National network to tackle health impacts of climate change

Wednesday, 17 November, 2021

National network to tackle health impacts of climate change

A new national research network, the Healthy Environments And Lives (HEAL), led by The Australian National University, will tackle the health impacts of climate change.

The national initiative will comprise researchers, practitioners, communities and policymakers who will work together to address themes such as urban health, bushfires, food security, heatwaves and other extreme events, and biosecurity.

HEAL network partners have committed more than $6 million in cash and $8 million in kind, in addition to the $10 million provided through the National Health and Medical Research Council (NHMRC) Special Initiative in Human Health and Environmental Change.

The network is led by Professor Sotiris Vardoulakis, Professor of Global Health at the Australian National University, and includes 28 participating institutions. The network has strong Aboriginal and Torres Strait Islander leadership and wide geographic reach for a uniquely Australian response.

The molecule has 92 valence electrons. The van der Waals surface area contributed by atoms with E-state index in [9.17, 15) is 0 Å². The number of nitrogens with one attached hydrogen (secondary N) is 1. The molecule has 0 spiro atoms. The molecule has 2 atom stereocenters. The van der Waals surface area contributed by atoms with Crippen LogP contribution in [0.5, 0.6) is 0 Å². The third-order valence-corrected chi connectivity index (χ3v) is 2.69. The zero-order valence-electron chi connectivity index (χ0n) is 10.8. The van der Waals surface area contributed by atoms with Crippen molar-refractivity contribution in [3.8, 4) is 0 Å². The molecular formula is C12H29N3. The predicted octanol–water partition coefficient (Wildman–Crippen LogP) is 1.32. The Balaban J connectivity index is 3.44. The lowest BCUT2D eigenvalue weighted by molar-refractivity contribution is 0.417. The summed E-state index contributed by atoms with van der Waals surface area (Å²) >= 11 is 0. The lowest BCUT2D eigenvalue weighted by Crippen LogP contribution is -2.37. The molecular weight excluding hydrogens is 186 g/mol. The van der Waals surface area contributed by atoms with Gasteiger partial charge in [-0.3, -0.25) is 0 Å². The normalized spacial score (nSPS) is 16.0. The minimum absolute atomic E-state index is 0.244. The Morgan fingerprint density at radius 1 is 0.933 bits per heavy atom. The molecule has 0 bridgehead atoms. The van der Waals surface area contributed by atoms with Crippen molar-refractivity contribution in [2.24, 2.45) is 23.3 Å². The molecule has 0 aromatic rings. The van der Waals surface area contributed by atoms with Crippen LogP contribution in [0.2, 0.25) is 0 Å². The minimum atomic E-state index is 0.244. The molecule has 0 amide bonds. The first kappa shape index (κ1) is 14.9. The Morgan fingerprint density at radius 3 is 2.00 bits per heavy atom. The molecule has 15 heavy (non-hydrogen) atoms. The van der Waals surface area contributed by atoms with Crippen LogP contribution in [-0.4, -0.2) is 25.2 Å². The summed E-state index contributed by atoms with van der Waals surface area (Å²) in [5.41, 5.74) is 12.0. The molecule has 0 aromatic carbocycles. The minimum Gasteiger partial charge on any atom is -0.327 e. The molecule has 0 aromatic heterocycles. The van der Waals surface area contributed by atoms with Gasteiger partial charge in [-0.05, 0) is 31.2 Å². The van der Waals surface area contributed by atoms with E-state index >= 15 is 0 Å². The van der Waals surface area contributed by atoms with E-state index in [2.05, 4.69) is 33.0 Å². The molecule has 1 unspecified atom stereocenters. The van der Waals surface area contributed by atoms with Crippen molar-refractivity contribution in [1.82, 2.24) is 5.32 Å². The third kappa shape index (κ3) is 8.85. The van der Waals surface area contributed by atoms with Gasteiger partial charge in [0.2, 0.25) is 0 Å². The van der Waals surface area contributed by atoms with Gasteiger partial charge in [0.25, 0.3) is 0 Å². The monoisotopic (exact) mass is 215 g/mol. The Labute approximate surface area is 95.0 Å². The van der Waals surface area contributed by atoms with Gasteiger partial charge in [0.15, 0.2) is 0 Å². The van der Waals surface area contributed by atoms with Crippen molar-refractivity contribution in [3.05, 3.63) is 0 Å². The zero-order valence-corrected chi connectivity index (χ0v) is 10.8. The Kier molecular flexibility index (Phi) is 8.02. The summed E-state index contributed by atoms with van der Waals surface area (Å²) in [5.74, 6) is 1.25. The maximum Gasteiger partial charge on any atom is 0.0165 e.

Minister for Health Greg Hunt MP said the network would develop the interdisciplinary, cross-sector, solutions-driven research needed to address local, regional, national and global challenges.

“The complex interplay of environmental change, extreme weather events, economics and public health requires a multidisciplinary, collaborative response that can inform future policy and practice.

“The HEAL network will develop the evidence, capability and tools needed to protect and improve community health, strengthen health system resilience and reduce inequities and inequalities across communities and generations.”

NHMRC CEO Professor Anne Kelso said resilience to environmental change, emerging health threats and emergencies is one of NHMRC’s strategic priorities.

“This network will help to protect the health of the Australian community and build a resilient and responsive health system, based on strong engagement and co-design with federal and state governments, the public health and healthcare sectors, charities, communities, business and industry,” Professor Kelso said.

With strong leadership, the network will also seek respectfully to integrate Aboriginal and Torres Strait Islander knowledge and culture with Western knowledge.

The multidisciplinary research network will include leaders in environmental/public health, health systems, economics, and climate, data and social science who will work together to assess and communicate environmental health risks and develop practical integrated solutions to reduce their impacts and protect human health.

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